As economists at the Bank of England acknowledged in a March 2014 report titled “Money Creation in the Modern Economy”, the vast majority of the money supply is now created by banks when they make loans. The authors wrote:

The reality of how money is created today differs from the description found in some economics textbooks: Rather than banks receiving deposits when households save and then lending them out, bank lending creates deposits. . . . Whenever a bank makes a loan, it simultaneously creates a matching deposit in the borrower’s bank account, thereby creating new money. [Emphasis added.]

Money is not fixed and scarce. It is “elastic”: it is created when loans are made and extinguished when they are paid off. The BOE report said that private banks now create nearly 97 percent of the money supply in this way.

Richard Werner, Chair of International Banking at the University of Southampton in the UK, argues that to get much-needed new money into local economies, rather than borrowing from private investors who cannot create the money they lend, governments should borrow from banks, which create money in the form of deposits when they make loans. And to get that money interest-free, a government should borrow from its own bank, which returns the interest to the government.

Besides North Dakota, many other states and cities are now exploring the public bank option. Feasibility studies done at both state and local levels show that small businesses, employment, low-cost student loans, affordable housing and greater economic stability will result from keeping local public dollars out of the global banking casinos and in the local community. Legislation for public banks is actively being pursued in Washington State, Michigan, Arizona, Philadelphia, Santa Fe, and elsewhere. Phil Murphy, the front-running Democratic candidate for New Jersey governor, is basing his platform on a state-owned bank, which he says could fund much-needed infrastructure and other projects.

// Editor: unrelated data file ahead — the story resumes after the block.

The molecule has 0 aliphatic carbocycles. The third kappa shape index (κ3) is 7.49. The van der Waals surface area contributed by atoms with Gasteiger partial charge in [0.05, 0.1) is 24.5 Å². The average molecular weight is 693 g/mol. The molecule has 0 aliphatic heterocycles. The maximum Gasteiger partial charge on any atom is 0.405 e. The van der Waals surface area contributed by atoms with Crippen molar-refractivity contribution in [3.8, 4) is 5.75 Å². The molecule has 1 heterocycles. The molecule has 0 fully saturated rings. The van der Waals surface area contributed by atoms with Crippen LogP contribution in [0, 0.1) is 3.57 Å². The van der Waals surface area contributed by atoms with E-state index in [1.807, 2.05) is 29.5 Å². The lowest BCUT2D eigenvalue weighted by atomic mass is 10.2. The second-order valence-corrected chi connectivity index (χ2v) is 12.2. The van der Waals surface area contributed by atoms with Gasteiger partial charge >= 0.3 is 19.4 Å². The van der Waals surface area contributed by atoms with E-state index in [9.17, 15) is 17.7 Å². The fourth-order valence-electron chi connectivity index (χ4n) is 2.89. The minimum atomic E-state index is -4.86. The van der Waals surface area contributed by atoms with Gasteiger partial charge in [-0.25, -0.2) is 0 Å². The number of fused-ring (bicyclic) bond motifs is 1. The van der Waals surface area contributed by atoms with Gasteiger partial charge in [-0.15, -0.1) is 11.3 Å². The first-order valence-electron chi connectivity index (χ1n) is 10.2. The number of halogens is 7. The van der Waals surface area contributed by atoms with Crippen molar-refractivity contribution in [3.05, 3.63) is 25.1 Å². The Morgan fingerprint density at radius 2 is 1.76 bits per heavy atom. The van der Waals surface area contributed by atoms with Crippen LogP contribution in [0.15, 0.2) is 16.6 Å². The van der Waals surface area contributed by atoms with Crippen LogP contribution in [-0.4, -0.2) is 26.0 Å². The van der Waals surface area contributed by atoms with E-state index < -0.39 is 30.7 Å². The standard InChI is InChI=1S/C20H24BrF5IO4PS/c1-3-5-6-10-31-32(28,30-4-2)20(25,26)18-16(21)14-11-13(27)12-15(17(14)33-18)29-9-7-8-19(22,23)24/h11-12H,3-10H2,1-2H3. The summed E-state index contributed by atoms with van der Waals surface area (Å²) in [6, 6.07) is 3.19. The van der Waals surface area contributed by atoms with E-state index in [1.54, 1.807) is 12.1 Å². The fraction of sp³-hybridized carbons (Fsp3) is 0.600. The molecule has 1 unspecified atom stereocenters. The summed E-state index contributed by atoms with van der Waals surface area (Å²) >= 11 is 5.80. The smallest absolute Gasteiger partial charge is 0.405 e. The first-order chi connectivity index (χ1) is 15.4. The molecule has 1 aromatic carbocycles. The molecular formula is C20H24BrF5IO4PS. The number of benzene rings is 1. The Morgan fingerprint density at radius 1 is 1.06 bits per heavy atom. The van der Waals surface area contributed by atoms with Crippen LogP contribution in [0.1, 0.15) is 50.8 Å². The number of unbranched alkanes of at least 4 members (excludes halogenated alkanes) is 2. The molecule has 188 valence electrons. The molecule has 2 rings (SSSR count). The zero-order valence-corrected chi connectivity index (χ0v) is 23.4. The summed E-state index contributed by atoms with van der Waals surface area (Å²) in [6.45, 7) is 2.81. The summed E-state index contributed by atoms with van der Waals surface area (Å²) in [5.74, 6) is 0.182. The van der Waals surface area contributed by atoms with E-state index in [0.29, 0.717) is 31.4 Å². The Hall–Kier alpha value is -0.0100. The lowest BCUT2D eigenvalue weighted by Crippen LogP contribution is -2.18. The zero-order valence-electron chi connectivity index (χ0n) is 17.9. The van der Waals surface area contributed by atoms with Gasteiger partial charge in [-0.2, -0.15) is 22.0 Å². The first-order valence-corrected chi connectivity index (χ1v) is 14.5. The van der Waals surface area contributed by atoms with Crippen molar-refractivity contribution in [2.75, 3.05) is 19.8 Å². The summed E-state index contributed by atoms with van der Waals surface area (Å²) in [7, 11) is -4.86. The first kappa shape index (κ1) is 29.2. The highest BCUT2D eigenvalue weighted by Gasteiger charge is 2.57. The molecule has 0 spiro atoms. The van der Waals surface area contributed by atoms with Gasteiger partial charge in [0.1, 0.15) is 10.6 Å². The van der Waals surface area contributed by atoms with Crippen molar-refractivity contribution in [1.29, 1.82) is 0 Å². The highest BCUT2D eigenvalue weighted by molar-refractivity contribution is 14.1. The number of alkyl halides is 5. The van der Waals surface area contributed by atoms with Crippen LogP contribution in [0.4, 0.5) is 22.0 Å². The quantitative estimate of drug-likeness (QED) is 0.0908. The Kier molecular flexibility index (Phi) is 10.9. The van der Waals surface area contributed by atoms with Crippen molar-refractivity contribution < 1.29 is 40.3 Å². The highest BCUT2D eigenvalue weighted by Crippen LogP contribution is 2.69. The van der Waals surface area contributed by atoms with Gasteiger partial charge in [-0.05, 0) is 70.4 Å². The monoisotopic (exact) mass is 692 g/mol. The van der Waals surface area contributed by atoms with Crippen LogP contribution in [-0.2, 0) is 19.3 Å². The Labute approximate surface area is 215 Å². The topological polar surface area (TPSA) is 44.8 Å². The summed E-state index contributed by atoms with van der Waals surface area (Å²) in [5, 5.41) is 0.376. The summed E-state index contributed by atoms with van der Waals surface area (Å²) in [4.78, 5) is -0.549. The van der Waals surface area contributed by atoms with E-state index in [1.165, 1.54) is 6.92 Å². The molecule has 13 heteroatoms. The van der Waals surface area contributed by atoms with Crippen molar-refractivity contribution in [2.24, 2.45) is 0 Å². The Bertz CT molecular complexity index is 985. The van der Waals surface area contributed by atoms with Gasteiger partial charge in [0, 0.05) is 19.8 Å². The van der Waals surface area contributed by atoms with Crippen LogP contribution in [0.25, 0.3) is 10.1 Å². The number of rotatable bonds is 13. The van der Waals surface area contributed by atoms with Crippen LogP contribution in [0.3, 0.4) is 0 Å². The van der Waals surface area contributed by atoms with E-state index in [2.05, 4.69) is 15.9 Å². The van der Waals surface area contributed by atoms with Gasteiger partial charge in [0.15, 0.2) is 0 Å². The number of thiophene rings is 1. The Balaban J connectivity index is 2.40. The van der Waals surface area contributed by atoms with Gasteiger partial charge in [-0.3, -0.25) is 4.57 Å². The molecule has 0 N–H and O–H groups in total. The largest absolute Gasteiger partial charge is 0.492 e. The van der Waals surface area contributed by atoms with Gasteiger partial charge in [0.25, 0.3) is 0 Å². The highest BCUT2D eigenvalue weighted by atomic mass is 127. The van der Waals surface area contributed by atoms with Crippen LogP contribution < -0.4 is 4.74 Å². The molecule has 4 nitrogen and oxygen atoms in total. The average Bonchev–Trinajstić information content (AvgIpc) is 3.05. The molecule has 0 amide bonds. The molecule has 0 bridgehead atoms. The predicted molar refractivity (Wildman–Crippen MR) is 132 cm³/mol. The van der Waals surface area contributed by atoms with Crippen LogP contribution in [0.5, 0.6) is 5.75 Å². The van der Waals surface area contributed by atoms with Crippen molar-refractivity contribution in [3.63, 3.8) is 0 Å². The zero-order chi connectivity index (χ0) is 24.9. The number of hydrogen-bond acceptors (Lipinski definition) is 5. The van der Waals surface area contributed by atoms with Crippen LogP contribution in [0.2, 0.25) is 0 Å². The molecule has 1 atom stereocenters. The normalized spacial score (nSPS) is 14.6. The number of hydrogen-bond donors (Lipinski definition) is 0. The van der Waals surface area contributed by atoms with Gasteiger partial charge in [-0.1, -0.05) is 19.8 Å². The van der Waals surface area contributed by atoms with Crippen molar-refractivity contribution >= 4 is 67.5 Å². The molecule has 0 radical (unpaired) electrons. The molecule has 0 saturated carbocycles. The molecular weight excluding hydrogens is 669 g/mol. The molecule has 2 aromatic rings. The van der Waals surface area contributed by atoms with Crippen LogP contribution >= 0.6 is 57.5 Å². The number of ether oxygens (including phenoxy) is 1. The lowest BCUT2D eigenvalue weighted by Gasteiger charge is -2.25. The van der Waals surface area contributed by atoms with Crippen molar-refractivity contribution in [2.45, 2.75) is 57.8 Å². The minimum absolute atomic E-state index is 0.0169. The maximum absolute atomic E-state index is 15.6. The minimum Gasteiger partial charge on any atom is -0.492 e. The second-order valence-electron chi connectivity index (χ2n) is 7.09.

New Money for a Federal Infrastructure Program

What about funding a federal infrastructure program with interest-free money? Tim Canova, Professor of Law and Public Finance at Nova Southeastern University, argues that the Federal Reserve could capitalize a national infrastructure bank with money generated on its books as “quantitative easing.” (Canova calls it “qualitative easing” – central bank-generated money that actually gets into the real economy.) The Federal Reserve could purchase shares, whether as common stock, preferred stock or debt, either in a national infrastructure bank or in a system of state-owned banks that funded infrastructure in their states. This could be done, says Canova, without increasing taxes, adding to the federal debt or hyperinflating prices.